With this annual wake-up call to help prevent fires nationwide, are the efforts actually working?

fireman fire prevention month philippines

Since the late 1960s, March has been recognized as Fire Prevention Month in the Philippines. How did that come about? It was then President Ferdinand Marcos who assigned a specific area in society to be given focus regarding safety every month. At the time—long before the issue of global warming started turning our seasons upside down—March was considered the hottest month of the year in our country. (I believe, by now, it’s turned into May.)

Back then, statistics likewise indicated a higher incidence of fire cases and casualties in March. Interesting, though, that for these past several years, March has been superseded by April as the month with the most fires. It’s hard to tell if that’s because efforts for fire prevention in March actually work…but only to delay the inevitable until April?

What Causes Fires

Reports from 2010-2013 show that the number of fires have, sadly, been increasing. Based on statistics from the Bureau of Fire Protection (BFP), most fires occur in residential areas and happen between midnight and 3 a.m., the known causes of which are mainly faulty electrical wiring or loose connections (29.6%), unattended open flame, with cigarette butts topping the list (25.9%), neglected devices or electrical appliances (3.9%) among others. Now, if you can do mental math way better than I can, then you would have noted that there remains a huge percentage of fires of unknown origin. I myself had lived through the horror of watching my childhood home burn down, and when my parents asked the firemen for the possible cause, we were told it could’ve been faulty wiring, a cigarette or a curtain catching fire from a lamp left on. We can only guess as to how they arrived at those conclusions—if you could even call them that.  (I, personally, came up with the simple verdict that it’s dangerous to have too much wood. So now, I live in a solidly concrete house. That’s my version of fire prevention 🙂 )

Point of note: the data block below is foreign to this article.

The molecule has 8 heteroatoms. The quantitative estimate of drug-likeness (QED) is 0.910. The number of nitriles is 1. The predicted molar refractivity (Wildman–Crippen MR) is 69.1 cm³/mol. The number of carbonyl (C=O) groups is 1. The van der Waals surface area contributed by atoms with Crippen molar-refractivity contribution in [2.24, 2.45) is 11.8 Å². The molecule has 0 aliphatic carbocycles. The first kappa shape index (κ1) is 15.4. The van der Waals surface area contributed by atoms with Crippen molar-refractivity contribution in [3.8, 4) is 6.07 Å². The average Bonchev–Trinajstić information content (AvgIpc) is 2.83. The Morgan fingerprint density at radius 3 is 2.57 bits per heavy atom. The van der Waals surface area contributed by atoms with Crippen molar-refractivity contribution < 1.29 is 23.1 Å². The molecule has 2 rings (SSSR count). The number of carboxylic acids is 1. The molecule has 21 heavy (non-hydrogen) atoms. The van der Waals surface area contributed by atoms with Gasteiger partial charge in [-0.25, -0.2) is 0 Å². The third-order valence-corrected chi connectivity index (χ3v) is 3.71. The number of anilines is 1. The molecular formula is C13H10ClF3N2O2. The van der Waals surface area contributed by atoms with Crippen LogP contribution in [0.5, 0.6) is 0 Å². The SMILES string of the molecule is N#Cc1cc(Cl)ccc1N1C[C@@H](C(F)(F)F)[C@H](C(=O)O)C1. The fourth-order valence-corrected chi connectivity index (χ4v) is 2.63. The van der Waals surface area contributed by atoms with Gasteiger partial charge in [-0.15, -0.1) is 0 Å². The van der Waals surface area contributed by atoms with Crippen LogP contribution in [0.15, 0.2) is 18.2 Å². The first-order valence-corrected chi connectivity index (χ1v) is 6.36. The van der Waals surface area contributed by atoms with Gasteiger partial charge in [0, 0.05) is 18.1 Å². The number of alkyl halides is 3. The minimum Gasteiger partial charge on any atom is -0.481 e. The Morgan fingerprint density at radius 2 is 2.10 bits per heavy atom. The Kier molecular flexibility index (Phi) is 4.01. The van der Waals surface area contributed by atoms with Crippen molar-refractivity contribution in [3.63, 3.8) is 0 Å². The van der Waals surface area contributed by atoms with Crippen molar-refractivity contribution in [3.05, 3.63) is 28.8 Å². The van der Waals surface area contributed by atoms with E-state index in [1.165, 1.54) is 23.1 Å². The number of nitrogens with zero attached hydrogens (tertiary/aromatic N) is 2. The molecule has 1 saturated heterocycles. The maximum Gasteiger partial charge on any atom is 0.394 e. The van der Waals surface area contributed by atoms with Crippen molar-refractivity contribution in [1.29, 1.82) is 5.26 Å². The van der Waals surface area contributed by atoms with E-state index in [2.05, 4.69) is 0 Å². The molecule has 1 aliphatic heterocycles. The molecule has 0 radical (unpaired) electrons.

Now, let’s take a look at some of the imagery propagated this time of year in support of this cause.

ban on fire

firemen

run to fire exit

fire extinguishers

Notice something? They’re all focused on the fire—on how to escape it, and who or what puts it out after it’s started—whereas the purpose of the month is PREVENTION. Based on the sparse statistics that we have, the messaging would probably work better if images showed the positive action points before the fire has any chance of starting. Putting out cigarettes and blowing out candles, turning off stoves, lights, and unplugging devices that could overheat.

Advertise on a Positive Note

In a nutshell, it’s one neat trick advertisers do to make sure their campaigns work. Focus on the positive. If you’re a solution to being overweight, don’t show what I look like fat—show me sexy models. If you’re a sports product, don’t show me struggling to run—show me jumping higher than all the others. If you’re a laundry detergent, don’t show me piles of dirty clothes—show me how my neighbors will ogle at my blindingly white outfit.

In other words, consumers don’t want—or need—to be reminded of their problems. Research constantly proves they dislike seeing ads that do that. What they want to see is the bright side of things.

So, for the rest of this month, let’s spread the word on how to prevent fires. Show how easy it is to keep it from happening. It’s a burning issue we all should be involved in. byll the dyll mascot